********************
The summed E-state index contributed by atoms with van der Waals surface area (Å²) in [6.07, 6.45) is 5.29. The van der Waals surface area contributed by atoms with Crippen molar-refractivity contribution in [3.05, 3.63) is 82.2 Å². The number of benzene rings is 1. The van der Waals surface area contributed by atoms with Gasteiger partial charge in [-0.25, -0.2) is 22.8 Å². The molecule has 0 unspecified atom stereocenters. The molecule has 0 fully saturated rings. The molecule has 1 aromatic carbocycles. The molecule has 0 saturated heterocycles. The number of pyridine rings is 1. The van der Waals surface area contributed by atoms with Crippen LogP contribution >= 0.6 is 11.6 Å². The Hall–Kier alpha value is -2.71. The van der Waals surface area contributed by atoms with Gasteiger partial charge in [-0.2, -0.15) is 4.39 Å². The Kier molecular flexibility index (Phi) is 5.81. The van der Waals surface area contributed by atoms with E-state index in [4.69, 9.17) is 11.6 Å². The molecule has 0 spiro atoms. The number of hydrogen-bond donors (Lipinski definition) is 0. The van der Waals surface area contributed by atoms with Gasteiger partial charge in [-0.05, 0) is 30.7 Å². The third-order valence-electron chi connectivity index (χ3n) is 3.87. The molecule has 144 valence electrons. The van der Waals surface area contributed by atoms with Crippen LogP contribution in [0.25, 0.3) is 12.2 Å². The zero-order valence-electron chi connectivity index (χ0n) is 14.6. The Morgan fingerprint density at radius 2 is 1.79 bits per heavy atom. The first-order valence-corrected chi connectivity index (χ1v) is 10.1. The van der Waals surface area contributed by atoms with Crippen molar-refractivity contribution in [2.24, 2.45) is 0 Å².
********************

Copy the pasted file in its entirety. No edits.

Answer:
The summed E-state index contributed by atoms with van der Waals surface area (Å²) in [6.07, 6.45) is 5.29. The van der Waals surface area contributed by atoms with Crippen molar-refractivity contribution in [3.05, 3.63) is 82.2 Å². The number of benzene rings is 1. The van der Waals surface area contributed by atoms with Gasteiger partial charge in [-0.25, -0.2) is 22.8 Å². The molecule has 0 unspecified atom stereocenters. The molecule has 0 fully saturated rings. The molecule has 1 aromatic carbocycles. The molecule has 0 saturated heterocycles. The number of pyridine rings is 1. The van der Waals surface area contributed by atoms with Crippen LogP contribution >= 0.6 is 11.6 Å². The Hall–Kier alpha value is -2.71. The van der Waals surface area contributed by atoms with Gasteiger partial charge in [-0.2, -0.15) is 4.39 Å². The Kier molecular flexibility index (Phi) is 5.81. The van der Waals surface area contributed by atoms with E-state index in [4.69, 9.17) is 11.6 Å². The molecule has 0 spiro atoms. The number of hydrogen-bond donors (Lipinski definition) is 0. The van der Waals surface area contributed by atoms with Gasteiger partial charge in [-0.05, 0) is 30.7 Å². The third-order valence-electron chi connectivity index (χ3n) is 3.87. The molecule has 144 valence electrons. The van der Waals surface area contributed by atoms with Crippen LogP contribution in [0.25, 0.3) is 12.2 Å². The zero-order valence-electron chi connectivity index (χ0n) is 14.6. The Morgan fingerprint density at radius 2 is 1.79 bits per heavy atom. The first-order valence-corrected chi connectivity index (χ1v) is 10.1. The van der Waals surface area contributed by atoms with Crippen molar-refractivity contribution in [2.24, 2.45) is 0 Å².